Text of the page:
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One of my friends receives her internet from her apartment complex and certain network applications (MapTool and World of Warcraft) cause problems with connecting to other servers. She is able to find the server and connect but then almost immediately is disconnected from the server.

I asked the people on the MapTool forum about this problem but they were unable to help and so I thought, since it is happening for WoW as well, that there might be a bigger problem.

Obviously, since she gets her network from the apartment complex she has no access to the router to change or edit any settings on it, but she does have admin access to her own laptop.

She has an HP Laptop running Windows 7. She has very little computer experience although I have been able to walk her through some things in the past and so could do so again.

Also of note is that some network applications do work, Neverwinter Nights as well as a rather simple C# application that I wrote so the router is selectively blocking things.

Lastly, if I set MapTool (which runs a server on my local machine) to use the port that Neverwinter Nights uses it still fails.

EDIT: Its important to note that its not the ports that are the problem as I mentioned above, she cannot connect to my MapTool server even if I use the same port as Neverwinter Nights (which she can connect to). Also the WoW updater uses the same ports as WoW and that works just fine. So it is something else.

Also, she uses McAfee firewall with the Windows 7 Firewall disabled, but even when she disabled the McAfee there she was still unable to connect, so again its not that.

Second Edit: This problem is fixed, she brought her computer somewhere and had it looked at (it was a problem with her computer and not the network). I asked what the problem was but she said she kind of zoned out when they went technical so I guess we will never know.

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Can you provide a little bit more specific information about the actual network setup and the services you are trying to use? I think you are talking about two different things when you refer to connecting to ports, and you haven't clearly distinguished between inbound and outbound connections. If you're connecting to an external server running eg Maptools, you can't set the port to use (unless you've also configured and run the server yourself) so your comment about using the same port as NWN doesn't seem to make sense. – imoatama Sep 15 '10 at 14:43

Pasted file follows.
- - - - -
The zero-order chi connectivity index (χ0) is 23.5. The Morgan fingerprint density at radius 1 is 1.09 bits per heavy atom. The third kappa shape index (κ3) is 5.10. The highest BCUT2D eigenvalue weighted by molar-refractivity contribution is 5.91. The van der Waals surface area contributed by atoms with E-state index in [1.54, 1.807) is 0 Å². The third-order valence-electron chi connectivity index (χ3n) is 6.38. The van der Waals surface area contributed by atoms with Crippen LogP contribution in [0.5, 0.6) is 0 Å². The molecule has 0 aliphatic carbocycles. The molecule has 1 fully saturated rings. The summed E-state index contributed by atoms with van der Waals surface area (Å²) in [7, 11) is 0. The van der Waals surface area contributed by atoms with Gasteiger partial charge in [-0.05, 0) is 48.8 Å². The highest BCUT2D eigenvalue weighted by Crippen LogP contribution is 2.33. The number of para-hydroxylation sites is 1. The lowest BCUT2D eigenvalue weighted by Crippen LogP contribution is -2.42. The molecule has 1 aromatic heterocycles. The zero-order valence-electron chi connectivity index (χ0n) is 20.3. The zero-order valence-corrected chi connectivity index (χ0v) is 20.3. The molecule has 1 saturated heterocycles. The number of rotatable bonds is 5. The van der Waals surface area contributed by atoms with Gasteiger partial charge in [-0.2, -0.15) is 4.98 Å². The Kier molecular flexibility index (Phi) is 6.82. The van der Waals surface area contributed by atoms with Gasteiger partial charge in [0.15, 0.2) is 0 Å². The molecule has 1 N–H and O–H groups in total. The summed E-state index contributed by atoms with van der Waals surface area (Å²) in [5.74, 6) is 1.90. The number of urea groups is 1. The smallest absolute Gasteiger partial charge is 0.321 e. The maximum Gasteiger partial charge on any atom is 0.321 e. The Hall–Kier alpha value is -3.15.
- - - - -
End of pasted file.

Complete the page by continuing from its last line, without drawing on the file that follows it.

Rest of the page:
I am diagnosing a problem for a friend of mine. She is trying to connect to a server that I am hosting. My computer is set up properly (meaning other people can connect to it) but when she tries to connect it just immediately disconnects her. The reason I don't believe its a port problem is that as I said when I set the port on my computer to the same ports that she can connect to using Neverwinter Nights she still has the same issue. Am I making myself clear now? If not I can try and draw a diagram and post it. – James J. Regan IV Sep 16 '10 at 17:31

IP tunnels. What you want is to take the blocked traffic and hide it inside of a "tunnel" that looks like allowed traffic to the firewall/router. Assuming SSH is allowed, use Putty to tunnel, say, the WoW traffic, through an SSH tunnel. The setup may be too slow, but seeing for yourself is a fun way to find out.

An instance of using PuTTY...

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Also Best diagram I've seen explaining tunnels... Tool that may render your quest much more convenient... SSH tunnelling applied to blocked git servers...… – composer Sep 14 '10 at 23:53
I would rather not deal with SSH tunneling if there was another option, it seems rather complicated for this, especially considering that (as I said) some network traffic is allowed while others is not. – James J. Regan IV Sep 15 '10 at 2:10
Tunneling didn't work, I set it up (I think correctly) following the souptonuts tutorial and when she tried to log in to WoW she got the same error as before. – James J. Regan IV Sep 19 '10 at 4:47

If the connection truly is restricted ie some ports are blocked, you'll have to "tunnel" it over one of the allowed ports. This sort of functionality can be provided by SSH tunnels or by VPNS.

Hamachi is an example of a VPN provider that would do this for you - just make sure that 'the internet' and whatever you're trying to connect to see your Hamachi address not you ISP WAN address. To do this you need to make sure that outbound traffic prefers the Hamachi interface, which you can do by setting the priority of your network connections.

Depending on how MapTool/ WoW work it may be that the net connection isn't actually restricted, but that it implements a crippled form of NAT, that doesn't support what you need to do. Or if you're trying to setup a server to accept inbound connections (ie connection initiated by others, not you), you'd need to setup port forwarding for things to work which obviously isn't possible here. In any case, using tunneling is the most likely means to succeed.

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We did get it working using Hamachi, although I think there was some other issues with that as well, because she kept getting disconnected (although without letting her know this time). Also, it is not on my end, I had other people who could connect to my server no problem, and World of Warcraft obviously can accept inbound connections. – James J. Regan IV Sep 15 '10 at 4:44

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